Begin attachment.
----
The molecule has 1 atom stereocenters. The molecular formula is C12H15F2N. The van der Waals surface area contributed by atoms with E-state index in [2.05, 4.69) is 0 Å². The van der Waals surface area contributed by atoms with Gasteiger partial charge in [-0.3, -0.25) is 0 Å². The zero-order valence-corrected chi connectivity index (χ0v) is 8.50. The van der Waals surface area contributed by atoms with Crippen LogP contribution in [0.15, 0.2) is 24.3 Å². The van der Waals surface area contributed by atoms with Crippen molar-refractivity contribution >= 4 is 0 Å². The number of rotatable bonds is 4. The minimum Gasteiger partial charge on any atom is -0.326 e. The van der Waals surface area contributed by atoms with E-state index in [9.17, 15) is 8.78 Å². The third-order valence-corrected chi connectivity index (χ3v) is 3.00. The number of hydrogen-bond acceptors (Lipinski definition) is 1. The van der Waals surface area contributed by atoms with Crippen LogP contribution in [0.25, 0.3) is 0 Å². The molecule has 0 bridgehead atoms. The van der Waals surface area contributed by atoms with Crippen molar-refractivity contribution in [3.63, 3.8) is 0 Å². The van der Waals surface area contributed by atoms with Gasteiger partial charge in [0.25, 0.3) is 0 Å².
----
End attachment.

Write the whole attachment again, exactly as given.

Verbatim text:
The molecule has 1 atom stereocenters. The molecular formula is C12H15F2N. The van der Waals surface area contributed by atoms with E-state index in [2.05, 4.69) is 0 Å². The van der Waals surface area contributed by atoms with Gasteiger partial charge in [-0.3, -0.25) is 0 Å². The zero-order valence-corrected chi connectivity index (χ0v) is 8.50. The van der Waals surface area contributed by atoms with Crippen LogP contribution in [0.15, 0.2) is 24.3 Å². The van der Waals surface area contributed by atoms with Crippen molar-refractivity contribution >= 4 is 0 Å². The number of rotatable bonds is 4. The minimum Gasteiger partial charge on any atom is -0.326 e. The van der Waals surface area contributed by atoms with E-state index in [9.17, 15) is 8.78 Å². The third-order valence-corrected chi connectivity index (χ3v) is 3.00. The number of hydrogen-bond acceptors (Lipinski definition) is 1. The van der Waals surface area contributed by atoms with Crippen LogP contribution in [0.25, 0.3) is 0 Å². The molecule has 0 bridgehead atoms. The van der Waals surface area contributed by atoms with Crippen molar-refractivity contribution in [3.63, 3.8) is 0 Å². The van der Waals surface area contributed by atoms with Gasteiger partial charge in [0.25, 0.3) is 0 Å².